Post-Genocide Rwanda: Seeking Both Justice and Reconciliation


Dipping fou-fou, the shouts and shrills of a mighty congregation, blessing the peacemakers

It's Sunday afternoon here in Kigali, Rwanda, and I'm sitting on the third-floor balcony of my hotel room overlooking the street, an unpaved and potholed reddish dirt road like so many others in this city, where pavement only covers the main highways and roads. It is late afternoon, and there is a soft haze surrounding the city, making it hard to see the terraces that criss-cross the surrounding hills.

There is a soldier in uniform standing in a doorway across the street smoking a cigarette, the same doorway where a young boy just passed by selling live roosters, grasping one in each of his hands. This street always seems to be a hubbub of activity. At the moment, people are casually standing and talking, walking by, driving past.

At night, this street explodes with music and voices. Last night there was a man playing guitar and singing on the porch across the street, with a small crowd gathered around him. Mornings are also a busy time on this street, with lots of traffic and horns honking and building construction underway somewhere nearby. Needless to say, the noise makes it a pretty hard place to sleep.

I arrived here on Friday afternoon, after two days straight of airports and planes that took me from San Francisco to Chicago, London, Nairobi, and then finally here to Kigali. I was met at the airport by two people from Internews, the organization where I will be interning this summer. Though I had a brief chance to meet several of the people at the office, my Friday afternoon arrival meant that my work here won't really begin until Monday. So I have had the weekend to recover from jet lag, look for a more permanent place to stay (hopefully an apartment of some sort), and prepare for the rest of my time here.

This morning, I went with one of my colleagues and his family to their church, where he and his fiancée were to announce the date of their wedding as were other soon-to-be married couples. These announcements, and the morning as a whole, turned out to be a much bigger event than I had at first expected. The church, only a couple of years old, holds about 5,000 people and has one of the largest congregations in the city. With walls made of brick and other materials, and the roof a few giant sheets of corrugated metal, it was far different (and much bigger) than any church I had ever been in, and centered around a large center stage, much like a neighborhood community hall in urban America.

With roughly 3,000 people there this morning, the building was packed, and the morning was filled with what turned out to be absolutely phenomenal music. There was some choral music, but a guitarist and a few key vocalists led most of the music and singing on the main stage, which along with the congregation as a whole, generated hours of some of the most beautiful music I have ever heard. Like the guitar music last night on the porch across the street, the tones were full and beautiful, and were punctuated by high-pitched shrills that I was told are a characteristically Rwandan sound.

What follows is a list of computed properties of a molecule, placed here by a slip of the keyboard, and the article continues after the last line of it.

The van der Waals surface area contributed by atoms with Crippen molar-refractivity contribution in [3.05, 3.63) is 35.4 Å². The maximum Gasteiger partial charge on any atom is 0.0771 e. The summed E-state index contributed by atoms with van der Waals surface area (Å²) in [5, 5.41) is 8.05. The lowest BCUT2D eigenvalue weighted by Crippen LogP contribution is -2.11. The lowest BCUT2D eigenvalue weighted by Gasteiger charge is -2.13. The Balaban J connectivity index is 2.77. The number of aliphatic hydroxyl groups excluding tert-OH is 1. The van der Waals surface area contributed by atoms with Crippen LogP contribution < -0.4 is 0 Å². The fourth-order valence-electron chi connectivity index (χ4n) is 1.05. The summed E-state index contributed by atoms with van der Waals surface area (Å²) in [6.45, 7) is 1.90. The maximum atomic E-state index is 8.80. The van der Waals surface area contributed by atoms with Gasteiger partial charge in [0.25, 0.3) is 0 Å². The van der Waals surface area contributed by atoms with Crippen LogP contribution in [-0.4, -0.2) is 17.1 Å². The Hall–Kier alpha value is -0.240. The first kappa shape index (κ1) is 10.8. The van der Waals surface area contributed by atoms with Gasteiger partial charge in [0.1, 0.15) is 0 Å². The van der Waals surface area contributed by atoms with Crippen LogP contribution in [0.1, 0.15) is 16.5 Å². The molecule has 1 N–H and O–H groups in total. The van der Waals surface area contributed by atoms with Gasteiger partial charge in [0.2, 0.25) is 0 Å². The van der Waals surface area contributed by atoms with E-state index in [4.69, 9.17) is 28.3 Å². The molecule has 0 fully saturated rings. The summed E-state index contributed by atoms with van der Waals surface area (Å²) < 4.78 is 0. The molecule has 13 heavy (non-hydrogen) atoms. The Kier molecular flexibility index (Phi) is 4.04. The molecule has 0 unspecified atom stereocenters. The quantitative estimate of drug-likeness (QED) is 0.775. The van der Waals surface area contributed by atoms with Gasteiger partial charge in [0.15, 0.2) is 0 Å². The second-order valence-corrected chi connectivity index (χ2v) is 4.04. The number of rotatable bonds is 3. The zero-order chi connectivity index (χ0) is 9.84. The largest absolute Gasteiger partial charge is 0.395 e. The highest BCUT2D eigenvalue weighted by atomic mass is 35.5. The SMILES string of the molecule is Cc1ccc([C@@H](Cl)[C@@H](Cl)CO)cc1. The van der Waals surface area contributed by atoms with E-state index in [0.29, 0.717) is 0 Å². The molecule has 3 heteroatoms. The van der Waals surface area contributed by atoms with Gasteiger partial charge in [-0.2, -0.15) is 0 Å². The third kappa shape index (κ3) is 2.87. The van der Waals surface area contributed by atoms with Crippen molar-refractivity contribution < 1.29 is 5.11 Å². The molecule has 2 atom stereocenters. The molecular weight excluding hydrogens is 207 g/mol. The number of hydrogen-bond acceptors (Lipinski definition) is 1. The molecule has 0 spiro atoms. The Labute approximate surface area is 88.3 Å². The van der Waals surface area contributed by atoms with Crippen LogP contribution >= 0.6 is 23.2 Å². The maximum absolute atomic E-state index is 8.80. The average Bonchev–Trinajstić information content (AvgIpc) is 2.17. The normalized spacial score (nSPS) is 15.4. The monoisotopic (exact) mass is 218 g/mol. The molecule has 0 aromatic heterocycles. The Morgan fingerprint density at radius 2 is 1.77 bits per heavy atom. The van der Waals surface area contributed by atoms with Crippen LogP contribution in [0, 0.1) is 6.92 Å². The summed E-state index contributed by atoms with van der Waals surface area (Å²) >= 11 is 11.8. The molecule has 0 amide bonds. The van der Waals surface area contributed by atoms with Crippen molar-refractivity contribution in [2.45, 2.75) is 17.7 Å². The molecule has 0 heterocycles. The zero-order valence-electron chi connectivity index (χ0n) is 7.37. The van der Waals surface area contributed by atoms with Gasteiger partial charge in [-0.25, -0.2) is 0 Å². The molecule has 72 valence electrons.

The wedding announcements also took a prominent place in the morning's ceremonies. Each future bride and groom were led up to the stage one at a time, followed by a procession of friends and family who showered them with flowers while they stood on the stage amidst the songs, shouts and shrills of the congregation.

Throughout the morning's activities, the theme of peace remained constant. Most of the songs and prayers gave thanks for the present peace here and focused on the need to maintain this peace. This theme was reinforced when all of the 100 plus schoolchildren present were called up to the stage to join in a prayer for the success of their upcoming exams. The prayer focused on the need for these children to use their studies to grow up to contribute to the peace and well-being of Rwanda as a whole.

The morning was followed by lunch at a neighborhood restaurant, and I was introduced to Rwandan cuisine of a very different kind than I have found the last couple of days at my hotel. The meal was based around fou-fou, a starchy staple dish made of flour from pounded cassava. Using only my hands, I learned to form small balls out of the fou-fou, dip it in a tomato-based sauce and eat it along with a chicken dish, also bathed in a tomato and pepper sauce. It was delicious, but I really regretted having worn a white shirt.

So far I have focused on everything that strikes me as different about Kigali, but perhaps one of the biggest surprises here is how many things are the same. There's an Internet café in the downstairs lobby of the hotel that has a distinctly familiar feel, there's a gym down the road, and the people and conversations at the church this morning were much like they would be at home: children squirming through the sermon, brothers teasing each other, and friends laughing together as they say goodbye and get into their cars to leave the church.

Someone I was talking to at the church pointed out that whenever foreigners think about Rwanda, they think only of war and genocide and forget the rest, and that has certainly been my experience in studying and reading about Rwanda. So it is refreshing to be here and to see the other aspects of Rwanda, the parts of the country that give Rwanda the complex human face that no written account of a country can possibly portray.

The sun is going down now, and there is a black and white cat walking across the edge of a tin-roof across the street. People are starting to gather in the street for the evening's activities, and once again, the noise is picking up.

— Radha